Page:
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Quick action saves pregnant woman and baby after cardiac arrest

MENASHA, Wis. (WBAY) — A young Menasha mom is thanking her lucky stars after a recent cardiac arrest incident put her life and her baby’s life in jeopardy.

“To have a young pregnant mom go into cardiac arrest and have both baby and mom survive is really remarkable,” said Nick Romenesko, systems director with Gold Cross Ambulance.

It’s the outcome Gold Cross Ambulance paramedics hope for every time they respond to a 911 call, but it’s the result they rarely get.

“The paramedics on that call will likely not have such a great outcome ever again in their careers,” said Romenesco.

In July, 27-year-old Chelsea McElligott was nearing the end of her first pregnancy at 38 weeks.

“I honestly thought it was dehydration and I was dizzy and felt sick,” said McElligott.

A trip to the emergency room and some fluids later, she was sent back home and went to bed. She didn’t realize an hour later she would stop breathing and suffer a cardiac arrest.

“From the sounds of it I made a really weird noise. [My husband] woke up from that noise, noticed I wasn’t breathing and called 911,” said McElligott.

Within minutes the paramedics were on scene using an automated external defibrillator, or AED, to shock her heart.

“They had to do that 3 times before the heart was shocked back into normal rhythm,” said Romenesko.

When paramedics finally found a pulse, Chelsea was rushed to the emergency room for an emergency caesarian section.

“By the time he got out, he didn’t have a pulse so they had to shock him right away, too,” said McElligott.

An EKG revealed McElligott had an undiagnosed heart condition called Wolf Parkinson White Syndrome (WPW). It’s a rare condition where there’s an extra electrical pathway between the lower and upper part of the heart. Some of the symptoms include a sensation of rapid, fluttering or pounding heartbeats, dizziness, shortness of breath, fainting, fatigue and anxiety.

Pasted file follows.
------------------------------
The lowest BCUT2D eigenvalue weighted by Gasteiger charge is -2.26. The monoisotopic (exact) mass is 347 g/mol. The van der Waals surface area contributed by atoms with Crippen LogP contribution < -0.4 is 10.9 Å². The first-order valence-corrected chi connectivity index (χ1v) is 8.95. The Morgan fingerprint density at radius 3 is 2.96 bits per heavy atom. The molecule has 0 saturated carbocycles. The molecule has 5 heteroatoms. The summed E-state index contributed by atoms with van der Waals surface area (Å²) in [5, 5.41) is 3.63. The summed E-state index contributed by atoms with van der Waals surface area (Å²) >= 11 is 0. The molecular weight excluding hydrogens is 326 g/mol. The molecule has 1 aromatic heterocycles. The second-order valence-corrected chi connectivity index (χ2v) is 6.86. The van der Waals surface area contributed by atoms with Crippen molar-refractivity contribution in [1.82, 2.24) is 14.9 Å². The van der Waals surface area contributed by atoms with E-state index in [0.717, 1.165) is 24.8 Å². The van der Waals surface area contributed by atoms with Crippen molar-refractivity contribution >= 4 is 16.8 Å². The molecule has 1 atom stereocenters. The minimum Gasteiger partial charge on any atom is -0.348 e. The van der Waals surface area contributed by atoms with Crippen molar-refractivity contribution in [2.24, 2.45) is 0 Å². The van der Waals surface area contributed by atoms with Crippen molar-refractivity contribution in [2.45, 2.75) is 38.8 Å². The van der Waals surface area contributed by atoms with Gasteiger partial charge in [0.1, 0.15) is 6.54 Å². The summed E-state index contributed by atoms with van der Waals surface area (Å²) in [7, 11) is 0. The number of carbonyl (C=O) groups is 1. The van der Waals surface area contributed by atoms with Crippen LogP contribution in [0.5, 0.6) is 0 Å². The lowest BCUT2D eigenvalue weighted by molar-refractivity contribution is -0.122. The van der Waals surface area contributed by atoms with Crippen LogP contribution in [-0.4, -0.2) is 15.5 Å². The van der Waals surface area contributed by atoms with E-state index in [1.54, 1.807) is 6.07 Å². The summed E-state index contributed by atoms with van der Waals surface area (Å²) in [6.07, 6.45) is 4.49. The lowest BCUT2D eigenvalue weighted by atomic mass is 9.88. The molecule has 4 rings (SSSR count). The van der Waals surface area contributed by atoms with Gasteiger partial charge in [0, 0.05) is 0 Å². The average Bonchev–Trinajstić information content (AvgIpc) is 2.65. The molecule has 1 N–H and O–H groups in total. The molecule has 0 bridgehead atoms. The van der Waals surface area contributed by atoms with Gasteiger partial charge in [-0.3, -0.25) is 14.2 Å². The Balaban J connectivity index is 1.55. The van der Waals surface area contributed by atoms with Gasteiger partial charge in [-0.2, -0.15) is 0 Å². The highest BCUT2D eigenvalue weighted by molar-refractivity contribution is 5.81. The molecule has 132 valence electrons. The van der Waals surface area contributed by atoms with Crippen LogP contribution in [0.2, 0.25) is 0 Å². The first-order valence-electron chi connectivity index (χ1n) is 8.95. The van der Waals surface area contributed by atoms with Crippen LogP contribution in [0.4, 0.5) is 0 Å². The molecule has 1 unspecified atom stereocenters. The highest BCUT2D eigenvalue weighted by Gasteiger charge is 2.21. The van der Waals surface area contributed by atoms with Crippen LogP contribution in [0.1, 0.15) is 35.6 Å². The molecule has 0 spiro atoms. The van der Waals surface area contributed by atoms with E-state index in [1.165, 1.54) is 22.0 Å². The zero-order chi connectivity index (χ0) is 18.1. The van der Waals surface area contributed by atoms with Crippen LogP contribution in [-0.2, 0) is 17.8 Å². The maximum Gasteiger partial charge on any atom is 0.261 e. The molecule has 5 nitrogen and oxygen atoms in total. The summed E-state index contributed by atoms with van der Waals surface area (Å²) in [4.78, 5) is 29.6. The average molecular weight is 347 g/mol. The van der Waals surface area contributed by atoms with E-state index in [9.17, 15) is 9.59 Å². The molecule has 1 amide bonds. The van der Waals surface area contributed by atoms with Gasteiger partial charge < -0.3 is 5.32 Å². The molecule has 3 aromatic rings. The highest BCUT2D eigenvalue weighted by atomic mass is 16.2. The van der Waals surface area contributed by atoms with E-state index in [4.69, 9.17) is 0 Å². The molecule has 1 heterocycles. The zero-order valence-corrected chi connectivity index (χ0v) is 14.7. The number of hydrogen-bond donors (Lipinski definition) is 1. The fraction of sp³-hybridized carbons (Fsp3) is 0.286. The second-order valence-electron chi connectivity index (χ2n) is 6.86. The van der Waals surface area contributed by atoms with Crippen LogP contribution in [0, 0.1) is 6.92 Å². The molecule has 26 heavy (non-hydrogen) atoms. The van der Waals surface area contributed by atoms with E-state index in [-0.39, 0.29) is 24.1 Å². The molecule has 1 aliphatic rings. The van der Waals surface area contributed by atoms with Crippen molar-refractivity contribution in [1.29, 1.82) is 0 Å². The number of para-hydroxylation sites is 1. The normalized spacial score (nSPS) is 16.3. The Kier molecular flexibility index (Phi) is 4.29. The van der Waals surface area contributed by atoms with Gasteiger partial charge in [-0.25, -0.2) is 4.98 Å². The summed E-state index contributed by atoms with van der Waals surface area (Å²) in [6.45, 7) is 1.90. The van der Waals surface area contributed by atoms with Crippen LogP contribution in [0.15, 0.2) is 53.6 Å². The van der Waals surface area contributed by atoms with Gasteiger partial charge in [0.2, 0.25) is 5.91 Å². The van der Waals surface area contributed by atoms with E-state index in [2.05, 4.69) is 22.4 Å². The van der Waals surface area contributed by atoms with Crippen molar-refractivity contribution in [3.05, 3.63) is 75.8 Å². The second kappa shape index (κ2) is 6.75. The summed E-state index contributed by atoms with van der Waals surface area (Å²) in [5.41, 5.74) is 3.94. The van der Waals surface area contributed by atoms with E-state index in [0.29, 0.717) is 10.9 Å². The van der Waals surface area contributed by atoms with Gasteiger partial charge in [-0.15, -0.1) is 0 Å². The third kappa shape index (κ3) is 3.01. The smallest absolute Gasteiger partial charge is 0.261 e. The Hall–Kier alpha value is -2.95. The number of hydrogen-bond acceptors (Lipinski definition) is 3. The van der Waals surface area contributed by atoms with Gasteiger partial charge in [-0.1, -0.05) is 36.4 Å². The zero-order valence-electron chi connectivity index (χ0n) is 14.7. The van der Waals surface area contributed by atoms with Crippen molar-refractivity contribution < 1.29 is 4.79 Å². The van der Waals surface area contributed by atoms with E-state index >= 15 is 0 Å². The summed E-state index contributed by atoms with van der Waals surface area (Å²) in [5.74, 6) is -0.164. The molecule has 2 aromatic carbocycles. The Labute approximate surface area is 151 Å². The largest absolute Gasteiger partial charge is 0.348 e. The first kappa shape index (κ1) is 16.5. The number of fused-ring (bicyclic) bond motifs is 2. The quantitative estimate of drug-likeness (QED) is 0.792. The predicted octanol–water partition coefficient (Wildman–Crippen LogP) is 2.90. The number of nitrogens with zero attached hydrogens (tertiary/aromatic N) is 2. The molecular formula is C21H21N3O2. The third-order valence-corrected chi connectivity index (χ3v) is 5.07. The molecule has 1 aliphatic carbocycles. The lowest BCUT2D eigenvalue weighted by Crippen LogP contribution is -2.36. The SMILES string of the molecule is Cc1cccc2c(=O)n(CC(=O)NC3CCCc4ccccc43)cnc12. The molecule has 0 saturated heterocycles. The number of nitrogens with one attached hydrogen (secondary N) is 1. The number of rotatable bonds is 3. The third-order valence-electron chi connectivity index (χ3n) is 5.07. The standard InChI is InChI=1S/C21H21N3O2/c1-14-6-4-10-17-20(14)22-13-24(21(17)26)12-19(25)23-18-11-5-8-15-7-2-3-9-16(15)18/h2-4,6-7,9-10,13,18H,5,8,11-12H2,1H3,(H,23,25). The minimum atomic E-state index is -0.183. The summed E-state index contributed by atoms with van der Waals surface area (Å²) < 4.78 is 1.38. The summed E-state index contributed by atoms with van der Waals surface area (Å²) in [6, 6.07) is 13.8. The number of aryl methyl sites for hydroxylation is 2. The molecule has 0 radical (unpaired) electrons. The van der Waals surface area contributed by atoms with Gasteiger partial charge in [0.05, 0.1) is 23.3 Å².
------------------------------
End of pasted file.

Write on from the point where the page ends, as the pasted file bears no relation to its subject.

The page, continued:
Being her first kid, McElligott thought her rapid heart rate and dizziness were due to the pregnancy, but she soon realized she had suffered those symptoms for the past 15 years.

“[My heart] would race really fast for 20-30 seconds at a time, then go back to normal. I never thought it was anything,” said McElligott.

But for McElligott it was something serious that almost took her life and her unborn child’s life. However, the immediate medical intervention saved both mom and baby James who is now a healthy 3-month-old.

For those reasons, McElligott has decided to share her story. She wants others to listen to their body and ask questions if something doesn’t feel right.

“I have felt it most of my life, so if I would have pushed farther and asked to see a specialist or asked for some tests to be done, they could have done surgery before I got pregnant and before any of this ever happened,” said McElligott.

McElligott recently had surgery to remove the excess electrical pathway in her heart and is doing well.

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ShirJia Bielefeld

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